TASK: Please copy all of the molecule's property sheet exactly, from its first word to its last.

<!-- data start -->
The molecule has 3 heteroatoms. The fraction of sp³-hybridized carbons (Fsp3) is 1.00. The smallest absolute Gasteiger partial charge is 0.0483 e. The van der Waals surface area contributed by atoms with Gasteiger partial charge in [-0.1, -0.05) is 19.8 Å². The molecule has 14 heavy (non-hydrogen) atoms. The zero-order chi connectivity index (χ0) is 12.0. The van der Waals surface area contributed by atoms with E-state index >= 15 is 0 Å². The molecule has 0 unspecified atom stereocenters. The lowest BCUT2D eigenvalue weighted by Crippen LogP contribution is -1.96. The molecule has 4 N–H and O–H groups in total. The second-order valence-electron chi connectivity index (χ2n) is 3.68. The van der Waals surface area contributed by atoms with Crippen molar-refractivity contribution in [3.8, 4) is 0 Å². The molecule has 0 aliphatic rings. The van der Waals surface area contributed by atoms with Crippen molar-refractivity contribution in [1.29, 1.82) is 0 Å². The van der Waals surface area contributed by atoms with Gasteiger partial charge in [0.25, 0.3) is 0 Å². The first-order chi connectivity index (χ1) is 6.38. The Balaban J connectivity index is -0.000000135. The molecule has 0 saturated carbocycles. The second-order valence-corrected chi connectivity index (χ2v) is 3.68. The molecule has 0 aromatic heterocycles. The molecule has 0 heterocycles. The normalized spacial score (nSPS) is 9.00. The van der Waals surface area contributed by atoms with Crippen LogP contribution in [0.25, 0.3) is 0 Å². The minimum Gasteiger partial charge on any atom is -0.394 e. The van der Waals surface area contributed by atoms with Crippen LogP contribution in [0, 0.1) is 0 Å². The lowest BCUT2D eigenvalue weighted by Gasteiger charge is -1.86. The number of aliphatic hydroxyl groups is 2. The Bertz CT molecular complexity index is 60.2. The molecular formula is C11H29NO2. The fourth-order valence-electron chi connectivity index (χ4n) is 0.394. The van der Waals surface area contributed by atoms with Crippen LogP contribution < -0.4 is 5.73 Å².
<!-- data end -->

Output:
The molecule has 3 heteroatoms. The fraction of sp³-hybridized carbons (Fsp3) is 1.00. The smallest absolute Gasteiger partial charge is 0.0483 e. The van der Waals surface area contributed by atoms with Gasteiger partial charge in [-0.1, -0.05) is 19.8 Å². The molecule has 14 heavy (non-hydrogen) atoms. The zero-order chi connectivity index (χ0) is 12.0. The van der Waals surface area contributed by atoms with E-state index >= 15 is 0 Å². The molecule has 0 unspecified atom stereocenters. The lowest BCUT2D eigenvalue weighted by Crippen LogP contribution is -1.96. The molecule has 4 N–H and O–H groups in total. The second-order valence-electron chi connectivity index (χ2n) is 3.68. The van der Waals surface area contributed by atoms with Crippen molar-refractivity contribution in [3.8, 4) is 0 Å². The molecule has 0 aliphatic rings. The van der Waals surface area contributed by atoms with Crippen molar-refractivity contribution in [1.29, 1.82) is 0 Å². The van der Waals surface area contributed by atoms with Gasteiger partial charge in [0.25, 0.3) is 0 Å². The first-order chi connectivity index (χ1) is 6.38. The Balaban J connectivity index is -0.000000135. The molecule has 0 saturated carbocycles. The second-order valence-corrected chi connectivity index (χ2v) is 3.68. The molecule has 0 aromatic heterocycles. The molecule has 0 heterocycles. The normalized spacial score (nSPS) is 9.00. The van der Waals surface area contributed by atoms with Crippen LogP contribution in [0.25, 0.3) is 0 Å². The minimum Gasteiger partial charge on any atom is -0.394 e. The van der Waals surface area contributed by atoms with Crippen LogP contribution in [0, 0.1) is 0 Å². The lowest BCUT2D eigenvalue weighted by Gasteiger charge is -1.86. The number of aliphatic hydroxyl groups is 2. The Bertz CT molecular complexity index is 60.2. The molecular formula is C11H29NO2. The fourth-order valence-electron chi connectivity index (χ4n) is 0.394. The van der Waals surface area contributed by atoms with Crippen LogP contribution < -0.4 is 5.73 Å².